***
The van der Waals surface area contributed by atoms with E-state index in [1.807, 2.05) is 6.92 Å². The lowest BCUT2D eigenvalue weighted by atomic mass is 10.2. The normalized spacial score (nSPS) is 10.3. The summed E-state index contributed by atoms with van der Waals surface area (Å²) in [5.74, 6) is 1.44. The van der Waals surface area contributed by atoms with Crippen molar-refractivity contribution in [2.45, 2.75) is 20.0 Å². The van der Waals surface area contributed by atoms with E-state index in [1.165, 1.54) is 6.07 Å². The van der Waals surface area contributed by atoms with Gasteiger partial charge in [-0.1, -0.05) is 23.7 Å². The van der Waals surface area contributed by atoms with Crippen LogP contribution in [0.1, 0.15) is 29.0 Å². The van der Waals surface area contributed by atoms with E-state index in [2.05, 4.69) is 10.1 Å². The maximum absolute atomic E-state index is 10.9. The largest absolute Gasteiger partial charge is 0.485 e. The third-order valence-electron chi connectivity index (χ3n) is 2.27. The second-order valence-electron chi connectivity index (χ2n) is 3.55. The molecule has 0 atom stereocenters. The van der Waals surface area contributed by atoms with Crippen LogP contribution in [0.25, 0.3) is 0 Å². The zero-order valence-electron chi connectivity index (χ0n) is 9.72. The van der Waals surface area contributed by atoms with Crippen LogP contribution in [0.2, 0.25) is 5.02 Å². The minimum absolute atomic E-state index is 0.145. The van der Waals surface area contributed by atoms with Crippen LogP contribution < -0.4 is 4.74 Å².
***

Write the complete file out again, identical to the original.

The van der Waals surface area contributed by atoms with E-state index in [1.807, 2.05) is 6.92 Å². The lowest BCUT2D eigenvalue weighted by atomic mass is 10.2. The normalized spacial score (nSPS) is 10.3. The summed E-state index contributed by atoms with van der Waals surface area (Å²) in [5.74, 6) is 1.44. The van der Waals surface area contributed by atoms with Crippen molar-refractivity contribution in [2.45, 2.75) is 20.0 Å². The van der Waals surface area contributed by atoms with E-state index in [1.165, 1.54) is 6.07 Å². The van der Waals surface area contributed by atoms with Gasteiger partial charge in [-0.1, -0.05) is 23.7 Å². The van der Waals surface area contributed by atoms with Crippen LogP contribution in [0.1, 0.15) is 29.0 Å². The van der Waals surface area contributed by atoms with E-state index in [2.05, 4.69) is 10.1 Å². The maximum absolute atomic E-state index is 10.9. The largest absolute Gasteiger partial charge is 0.485 e. The third-order valence-electron chi connectivity index (χ3n) is 2.27. The second-order valence-electron chi connectivity index (χ2n) is 3.55. The molecule has 0 atom stereocenters. The van der Waals surface area contributed by atoms with Crippen LogP contribution in [0.25, 0.3) is 0 Å². The zero-order valence-electron chi connectivity index (χ0n) is 9.72. The van der Waals surface area contributed by atoms with Crippen LogP contribution in [0.2, 0.25) is 5.02 Å². The minimum absolute atomic E-state index is 0.145. The van der Waals surface area contributed by atoms with Crippen LogP contribution < -0.4 is 4.74 Å².